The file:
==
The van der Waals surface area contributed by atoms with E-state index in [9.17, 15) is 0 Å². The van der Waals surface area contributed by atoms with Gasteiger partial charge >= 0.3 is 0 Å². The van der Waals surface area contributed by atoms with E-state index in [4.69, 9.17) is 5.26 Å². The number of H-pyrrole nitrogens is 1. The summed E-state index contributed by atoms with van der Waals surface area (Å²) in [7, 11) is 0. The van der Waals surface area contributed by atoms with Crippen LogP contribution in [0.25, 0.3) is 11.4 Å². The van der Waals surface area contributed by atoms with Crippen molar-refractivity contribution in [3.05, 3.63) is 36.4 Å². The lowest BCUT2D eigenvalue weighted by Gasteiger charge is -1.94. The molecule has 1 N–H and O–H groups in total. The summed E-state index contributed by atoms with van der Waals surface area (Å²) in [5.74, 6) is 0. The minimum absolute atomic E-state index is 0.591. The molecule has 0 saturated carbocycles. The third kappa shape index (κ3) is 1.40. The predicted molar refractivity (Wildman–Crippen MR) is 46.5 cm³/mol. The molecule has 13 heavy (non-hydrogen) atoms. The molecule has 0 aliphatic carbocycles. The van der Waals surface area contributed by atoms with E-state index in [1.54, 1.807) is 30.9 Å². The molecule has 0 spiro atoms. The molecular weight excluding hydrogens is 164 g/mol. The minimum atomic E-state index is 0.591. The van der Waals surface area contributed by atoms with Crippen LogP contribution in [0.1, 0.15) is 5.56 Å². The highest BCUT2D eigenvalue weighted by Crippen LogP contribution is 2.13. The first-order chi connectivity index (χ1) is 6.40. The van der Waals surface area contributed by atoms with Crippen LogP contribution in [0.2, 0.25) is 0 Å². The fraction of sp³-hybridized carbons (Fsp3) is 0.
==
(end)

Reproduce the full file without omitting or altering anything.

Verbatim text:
The van der Waals surface area contributed by atoms with E-state index in [9.17, 15) is 0 Å². The van der Waals surface area contributed by atoms with Gasteiger partial charge >= 0.3 is 0 Å². The van der Waals surface area contributed by atoms with E-state index in [4.69, 9.17) is 5.26 Å². The number of H-pyrrole nitrogens is 1. The summed E-state index contributed by atoms with van der Waals surface area (Å²) in [7, 11) is 0. The van der Waals surface area contributed by atoms with Crippen LogP contribution in [0.25, 0.3) is 11.4 Å². The van der Waals surface area contributed by atoms with Crippen molar-refractivity contribution in [3.05, 3.63) is 36.4 Å². The lowest BCUT2D eigenvalue weighted by Gasteiger charge is -1.94. The molecule has 1 N–H and O–H groups in total. The summed E-state index contributed by atoms with van der Waals surface area (Å²) in [5.74, 6) is 0. The minimum absolute atomic E-state index is 0.591. The molecule has 0 saturated carbocycles. The third kappa shape index (κ3) is 1.40. The predicted molar refractivity (Wildman–Crippen MR) is 46.5 cm³/mol. The molecule has 13 heavy (non-hydrogen) atoms. The molecule has 0 aliphatic carbocycles. The van der Waals surface area contributed by atoms with E-state index in [1.54, 1.807) is 30.9 Å². The molecule has 0 spiro atoms. The molecular weight excluding hydrogens is 164 g/mol. The minimum atomic E-state index is 0.591. The van der Waals surface area contributed by atoms with Crippen LogP contribution in [0.1, 0.15) is 5.56 Å². The highest BCUT2D eigenvalue weighted by Crippen LogP contribution is 2.13. The first-order chi connectivity index (χ1) is 6.40. The van der Waals surface area contributed by atoms with Crippen LogP contribution in [0.2, 0.25) is 0 Å². The fraction of sp³-hybridized carbons (Fsp3) is 0.